• Aplastic anemia is relevant with a loss of red blood cells due to a defect in the stem cell producing them or due to a damagew to the bone marrow environment. Aplastic anemias are also caused by exposure to chemicals such as benzene, radiation, or certain drugs. A few are due to rare genetic abnormalities such as Fanconi's anemia or related with an acute viral illness such as human parvovirus. In addition, the cause is usually not known for about half of the cases.[6]

Here are symptoms of disorder on bone marrow that may cause a serious health problem:

  • Fever
  • Weakness, fatigue, and pallor due to anemia
  • Weight loss
  • Swollen lymph nodes, liver, spleen, kidneys, and testicles
  • Bleeding and bruising
  • Night sweats
  • Bone and joint pain
  • Frequent infections
  • Headaches, vomiting, confusion, and seizures[7]

Consequences and phenomenons that can be caused by bone marrow disease or disorder:

  • the overproduction of one type of cell; this crowds out and decreases the production of the other cell types.
  • production of abnormal cells that don't mature or function properly.
  • cell compression caused by an overgrowth of the supporting fibrous tissue network, resulting in abnormally shaped cells and decreased numbers of cells.
  • one cell line that becomes predominant because the cells don't die at a normal rate.
  • the decreased production of cells, or the rapid loss of cells because they are fragile.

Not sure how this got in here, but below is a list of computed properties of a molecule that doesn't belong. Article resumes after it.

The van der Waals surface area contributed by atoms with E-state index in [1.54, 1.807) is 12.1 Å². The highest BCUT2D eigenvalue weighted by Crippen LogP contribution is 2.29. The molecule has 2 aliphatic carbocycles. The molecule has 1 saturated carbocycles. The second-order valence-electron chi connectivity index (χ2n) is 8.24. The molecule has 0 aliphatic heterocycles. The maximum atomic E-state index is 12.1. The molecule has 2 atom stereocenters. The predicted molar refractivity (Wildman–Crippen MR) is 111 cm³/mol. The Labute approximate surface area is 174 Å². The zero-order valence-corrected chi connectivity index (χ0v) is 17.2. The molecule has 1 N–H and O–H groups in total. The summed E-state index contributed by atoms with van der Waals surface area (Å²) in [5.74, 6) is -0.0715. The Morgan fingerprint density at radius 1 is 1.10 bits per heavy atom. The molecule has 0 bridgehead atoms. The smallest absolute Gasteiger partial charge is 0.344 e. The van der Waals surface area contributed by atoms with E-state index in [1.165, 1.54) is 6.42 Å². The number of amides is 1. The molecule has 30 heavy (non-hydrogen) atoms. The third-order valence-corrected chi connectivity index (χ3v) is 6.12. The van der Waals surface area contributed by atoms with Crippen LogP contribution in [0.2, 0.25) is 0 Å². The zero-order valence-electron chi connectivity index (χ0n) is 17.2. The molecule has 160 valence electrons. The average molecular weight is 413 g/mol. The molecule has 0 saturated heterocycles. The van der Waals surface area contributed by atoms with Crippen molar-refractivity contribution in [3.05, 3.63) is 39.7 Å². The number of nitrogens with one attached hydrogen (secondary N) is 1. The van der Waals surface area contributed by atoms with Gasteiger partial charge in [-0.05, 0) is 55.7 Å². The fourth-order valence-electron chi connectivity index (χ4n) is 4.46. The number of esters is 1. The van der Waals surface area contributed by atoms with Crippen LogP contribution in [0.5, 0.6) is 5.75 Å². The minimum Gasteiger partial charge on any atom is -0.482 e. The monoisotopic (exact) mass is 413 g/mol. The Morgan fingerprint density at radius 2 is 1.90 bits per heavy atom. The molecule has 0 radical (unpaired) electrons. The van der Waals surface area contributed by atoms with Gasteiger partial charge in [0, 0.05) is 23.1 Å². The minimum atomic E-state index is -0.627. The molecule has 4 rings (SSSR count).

• insufficient iron available to create normal red blood cells.
  • Diseases that may spread to the bone marrow, affecting cell production and maturation.[8]
Bone marrow donation

Transplatation of Bone marrow

Bone marrow transplantation(BMT) is a comparably new medical procedure being used to treat diseases related with bone marrow malfunction. Since its first successful use in 1968, BMTs have been used to treat patients with leukemia, aplastic anemia, lymphomas such as Hodgkin's disease, multiple myeloma, immune deficiency disorders and some solid tumors such as breast and ovarian cancer. In 1991, more than 7,500 people took BMTs nationwide. Even though BMTs now save thousands of people each year, still, 70 percent of the patients who need to get transplanted are failing to gat a BMT, because of short amount of donors. There is a 35 percent chance to a patient will have a sibling whose bone marrow is a perfect match. If the patient has no matched sibling, the patient will have to wait until a proper donor to come up from various international donation organization.[9]

Video

[10]

References

  1. What is bone marrow? S. Mithra, WiseGeek, 08 March 2011 .
  2. Bone Marrow transplantation and its Types. Kranthikumar, Pharmainfo.net, 06/26/2010.
  3. Bone Marrow Disorders American Association for Clinical Chemistry, labtestsonline, April 29, 2008].
  4. Bone Marrow Disorders American Association for Clinical Chemistry, labtestsonline, April 29, 2008].
  5. Bone Marrow Disorders American Association for Clinical Chemistry, labtestsonline, April 29, 2008].
  6. Bone Marrow Disorders American Association for Clinical Chemistry, labtestsonline, April 29, 2008].
  7. Bone Marrow Disorders American Association for Clinical Chemistry, labtestsonline, April 29, 2008].
  8. Bone Marrow Disorders American Association for Clinical Chemistry, labtestsonline, April 29, 2008].
  9. Bone Marrow Transplant COLUMBIA PRESBYTERIAN MEDICAL CENTER, By BMT Newsletter.
  10. Transplant video YouTube

Additional Information